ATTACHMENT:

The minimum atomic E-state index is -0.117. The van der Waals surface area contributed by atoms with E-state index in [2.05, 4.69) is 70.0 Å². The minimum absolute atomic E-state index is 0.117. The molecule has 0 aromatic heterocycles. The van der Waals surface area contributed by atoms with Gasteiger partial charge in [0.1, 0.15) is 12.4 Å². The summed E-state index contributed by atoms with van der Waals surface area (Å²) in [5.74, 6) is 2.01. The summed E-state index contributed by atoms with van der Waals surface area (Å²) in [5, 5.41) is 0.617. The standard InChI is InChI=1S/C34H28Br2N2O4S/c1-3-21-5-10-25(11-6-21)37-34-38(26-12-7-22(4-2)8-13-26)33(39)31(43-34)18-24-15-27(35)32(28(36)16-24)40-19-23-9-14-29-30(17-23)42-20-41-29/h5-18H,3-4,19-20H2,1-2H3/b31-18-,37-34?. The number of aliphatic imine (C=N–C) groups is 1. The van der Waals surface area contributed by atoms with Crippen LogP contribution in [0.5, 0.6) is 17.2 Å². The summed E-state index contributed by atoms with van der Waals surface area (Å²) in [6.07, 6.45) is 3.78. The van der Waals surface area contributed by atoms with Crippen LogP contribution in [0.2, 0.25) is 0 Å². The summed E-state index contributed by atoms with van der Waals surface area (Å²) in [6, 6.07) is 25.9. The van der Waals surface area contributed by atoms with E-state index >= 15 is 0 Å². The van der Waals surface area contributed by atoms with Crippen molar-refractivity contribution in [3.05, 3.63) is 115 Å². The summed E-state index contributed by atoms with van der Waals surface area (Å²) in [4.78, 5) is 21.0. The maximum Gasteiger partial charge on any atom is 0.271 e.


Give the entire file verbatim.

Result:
The minimum atomic E-state index is -0.117. The van der Waals surface area contributed by atoms with E-state index in [2.05, 4.69) is 70.0 Å². The minimum absolute atomic E-state index is 0.117. The molecule has 0 aromatic heterocycles. The van der Waals surface area contributed by atoms with Gasteiger partial charge in [0.1, 0.15) is 12.4 Å². The summed E-state index contributed by atoms with van der Waals surface area (Å²) in [5.74, 6) is 2.01. The summed E-state index contributed by atoms with van der Waals surface area (Å²) in [5, 5.41) is 0.617. The standard InChI is InChI=1S/C34H28Br2N2O4S/c1-3-21-5-10-25(11-6-21)37-34-38(26-12-7-22(4-2)8-13-26)33(39)31(43-34)18-24-15-27(35)32(28(36)16-24)40-19-23-9-14-29-30(17-23)42-20-41-29/h5-18H,3-4,19-20H2,1-2H3/b31-18-,37-34?. The number of aliphatic imine (C=N–C) groups is 1. The van der Waals surface area contributed by atoms with Crippen LogP contribution in [0.5, 0.6) is 17.2 Å². The summed E-state index contributed by atoms with van der Waals surface area (Å²) in [6.07, 6.45) is 3.78. The van der Waals surface area contributed by atoms with Crippen LogP contribution in [0.2, 0.25) is 0 Å². The summed E-state index contributed by atoms with van der Waals surface area (Å²) in [6, 6.07) is 25.9. The van der Waals surface area contributed by atoms with E-state index >= 15 is 0 Å². The van der Waals surface area contributed by atoms with Crippen molar-refractivity contribution in [3.05, 3.63) is 115 Å². The summed E-state index contributed by atoms with van der Waals surface area (Å²) in [4.78, 5) is 21.0. The maximum Gasteiger partial charge on any atom is 0.271 e.